The eyes of Europe will be on Lisbon this Saturday, as for the first time in the competition’s 63-year history, the Eurovision Song Contest will be held in Portugal.
Salvador Sobral’s (pictured, above) victory in Kiev last year was the first for the Portuguese and means the musical showpiece will be held in the Altice Arena – with semi-finals on Tuesday and Thursday, before the final on Saturday.
A record-equalling 43 countries will take part in the contest this year, matching the tallies of the 2008 and 2011 editions, and with an estimated 600 million viewers worldwide, there’s huge interest in what is always one of the biggest events of the year.
Our betting expert has taken a look at who could be the contenders, and who may end up with ‘nil points’.
Competition looks wide open
As with all the best Eurovisions, experts are split on who will go on to win this time around.
At the time of writing, Cyprus are 9/4 favourites with Grosvenorsport.com, with Eleni Foureira’s ‘Fuego’ catching fire with pundits after a strong showing in the pre-semi final rehearsals.
While the songs have all been known for a while, the rehearsals are the first chance to see the choreography and effects – and the fire and big stage production of ‘Fuego’ has seen the Cypriot entry heavily backed.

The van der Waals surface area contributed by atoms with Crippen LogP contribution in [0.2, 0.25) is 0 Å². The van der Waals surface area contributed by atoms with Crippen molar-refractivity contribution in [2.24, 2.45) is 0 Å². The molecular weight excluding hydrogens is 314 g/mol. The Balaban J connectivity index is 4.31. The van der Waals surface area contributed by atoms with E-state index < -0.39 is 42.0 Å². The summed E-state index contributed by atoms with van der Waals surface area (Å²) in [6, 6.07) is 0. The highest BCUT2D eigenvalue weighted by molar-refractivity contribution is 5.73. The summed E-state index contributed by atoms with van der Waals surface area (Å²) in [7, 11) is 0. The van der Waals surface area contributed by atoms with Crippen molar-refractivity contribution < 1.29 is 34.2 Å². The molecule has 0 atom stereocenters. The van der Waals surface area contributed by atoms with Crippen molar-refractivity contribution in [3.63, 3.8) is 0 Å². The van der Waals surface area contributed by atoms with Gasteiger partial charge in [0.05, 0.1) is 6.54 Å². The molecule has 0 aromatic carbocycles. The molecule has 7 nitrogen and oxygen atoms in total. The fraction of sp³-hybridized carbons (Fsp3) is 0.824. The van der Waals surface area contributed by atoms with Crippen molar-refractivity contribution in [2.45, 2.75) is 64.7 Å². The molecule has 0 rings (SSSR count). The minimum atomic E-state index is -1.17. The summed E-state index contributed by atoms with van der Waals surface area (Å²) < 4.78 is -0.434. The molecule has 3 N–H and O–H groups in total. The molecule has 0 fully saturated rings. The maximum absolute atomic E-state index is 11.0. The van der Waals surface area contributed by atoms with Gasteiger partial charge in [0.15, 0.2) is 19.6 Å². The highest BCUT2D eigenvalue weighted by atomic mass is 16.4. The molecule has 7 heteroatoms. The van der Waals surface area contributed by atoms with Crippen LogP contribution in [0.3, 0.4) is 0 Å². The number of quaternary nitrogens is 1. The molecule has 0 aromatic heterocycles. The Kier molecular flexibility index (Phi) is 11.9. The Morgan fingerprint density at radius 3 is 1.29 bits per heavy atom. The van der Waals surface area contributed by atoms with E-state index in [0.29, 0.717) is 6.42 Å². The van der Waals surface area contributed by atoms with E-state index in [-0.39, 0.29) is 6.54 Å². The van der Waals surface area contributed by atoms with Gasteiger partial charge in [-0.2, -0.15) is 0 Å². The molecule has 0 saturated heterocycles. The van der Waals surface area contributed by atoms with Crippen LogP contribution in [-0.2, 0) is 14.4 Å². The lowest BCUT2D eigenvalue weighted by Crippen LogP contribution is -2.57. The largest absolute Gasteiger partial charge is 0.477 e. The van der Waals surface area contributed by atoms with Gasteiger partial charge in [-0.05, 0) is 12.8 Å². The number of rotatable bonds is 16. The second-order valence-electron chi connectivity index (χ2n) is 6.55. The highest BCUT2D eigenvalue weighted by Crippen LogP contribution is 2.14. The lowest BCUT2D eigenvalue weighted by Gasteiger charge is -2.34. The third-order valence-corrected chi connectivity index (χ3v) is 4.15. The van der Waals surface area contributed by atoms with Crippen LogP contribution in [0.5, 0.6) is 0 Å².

However, with both semi-finals to go, I’d be wary of backing anything at that price – especially given the likelihood of a few shocks being thrown up along the way.
Israel’s Netta has led the betting for a while, and her 7/2 ‘Toy’ should feature heavily on Saturday night.
A former winner, and long-established Eurovision favourite, Alexander Rybak from Norway should also be considered.
Rybak won the contest in 2009, and appeared in the 2012 and 2016 intervals – and the singer/violinist will represent Norway once more with ‘That’s How You Write a Song’.
He is 13/2 this time around.
Speaking the right language
When trying to pick a Eurovision winner, often the thing to look out for most of all is the language of the winning song.
Only two winners since 2000 have not been in English – though last year was one of those occasions, with Sobral singing in Portguese.
I can’t see lightning striking twice in a row though, which means I’m wary of well fancied Estonia (in Italian) at 13/2, and France (in French) at 14/1.
Instead, I think we might see an EDM-inspired number from Sweden’s Benjamin Ingrosso surprise a few.
The Swedes have won two of the last five Eurovisions, and like Loreen’s ‘Eurphoria’ in 2012, Ingrosso’s ‘Dance You Off’ has definite Europop potential that could get viewers across the continent up on their feet.
At 25/1, I certainly think it could be worth a punt.
Don’t count out Russia
Eurovision is almost as well known for it’s politics as it is for its music, with countries usually doling out their ‘douze points’ to their nearest and dearest.
After missing out on last year’s contest, Russia are back – and usually score well amongst their various bordering neighbours.
Despite being booed for their anti-LGBT policies at the 2015 edition, Russia finished second, and they could feature highly based on support from allies alone.
Yulia Samoylova’s ‘I Won’t Break’ is solid, if not spectacular, but could see Russia in the mix at the top of the table.
It’s certainly worth taking a punt on a Russian top-five finish at 14/1.
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